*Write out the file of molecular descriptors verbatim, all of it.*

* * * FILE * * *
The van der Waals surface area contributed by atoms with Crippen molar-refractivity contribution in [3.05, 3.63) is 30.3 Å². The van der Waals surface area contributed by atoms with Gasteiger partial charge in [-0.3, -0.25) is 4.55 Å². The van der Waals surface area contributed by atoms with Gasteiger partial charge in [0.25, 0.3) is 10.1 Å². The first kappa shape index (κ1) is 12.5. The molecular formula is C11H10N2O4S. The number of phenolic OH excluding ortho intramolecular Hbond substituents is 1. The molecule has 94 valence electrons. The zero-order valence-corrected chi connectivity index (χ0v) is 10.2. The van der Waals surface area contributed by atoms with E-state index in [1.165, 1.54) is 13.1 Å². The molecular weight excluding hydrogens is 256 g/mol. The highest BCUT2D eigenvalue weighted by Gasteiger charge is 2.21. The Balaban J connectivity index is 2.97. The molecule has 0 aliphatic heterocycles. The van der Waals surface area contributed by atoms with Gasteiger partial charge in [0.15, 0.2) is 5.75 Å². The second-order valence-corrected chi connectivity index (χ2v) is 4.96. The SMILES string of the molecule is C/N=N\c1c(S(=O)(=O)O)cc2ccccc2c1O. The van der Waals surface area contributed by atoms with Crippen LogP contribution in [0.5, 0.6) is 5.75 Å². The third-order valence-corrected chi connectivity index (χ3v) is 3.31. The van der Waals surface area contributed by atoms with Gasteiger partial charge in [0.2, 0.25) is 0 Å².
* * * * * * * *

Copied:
The van der Waals surface area contributed by atoms with Crippen molar-refractivity contribution in [3.05, 3.63) is 30.3 Å². The van der Waals surface area contributed by atoms with Gasteiger partial charge in [-0.3, -0.25) is 4.55 Å². The van der Waals surface area contributed by atoms with Gasteiger partial charge in [0.25, 0.3) is 10.1 Å². The first kappa shape index (κ1) is 12.5. The molecular formula is C11H10N2O4S. The number of phenolic OH excluding ortho intramolecular Hbond substituents is 1. The molecule has 94 valence electrons. The zero-order valence-corrected chi connectivity index (χ0v) is 10.2. The van der Waals surface area contributed by atoms with E-state index in [1.165, 1.54) is 13.1 Å². The molecular weight excluding hydrogens is 256 g/mol. The highest BCUT2D eigenvalue weighted by Gasteiger charge is 2.21. The Balaban J connectivity index is 2.97. The molecule has 0 aliphatic heterocycles. The van der Waals surface area contributed by atoms with Gasteiger partial charge in [0.15, 0.2) is 5.75 Å². The second-order valence-corrected chi connectivity index (χ2v) is 4.96. The SMILES string of the molecule is C/N=N\c1c(S(=O)(=O)O)cc2ccccc2c1O. The van der Waals surface area contributed by atoms with Crippen LogP contribution in [0.5, 0.6) is 5.75 Å². The third-order valence-corrected chi connectivity index (χ3v) is 3.31. The van der Waals surface area contributed by atoms with Gasteiger partial charge in [0.2, 0.25) is 0 Å².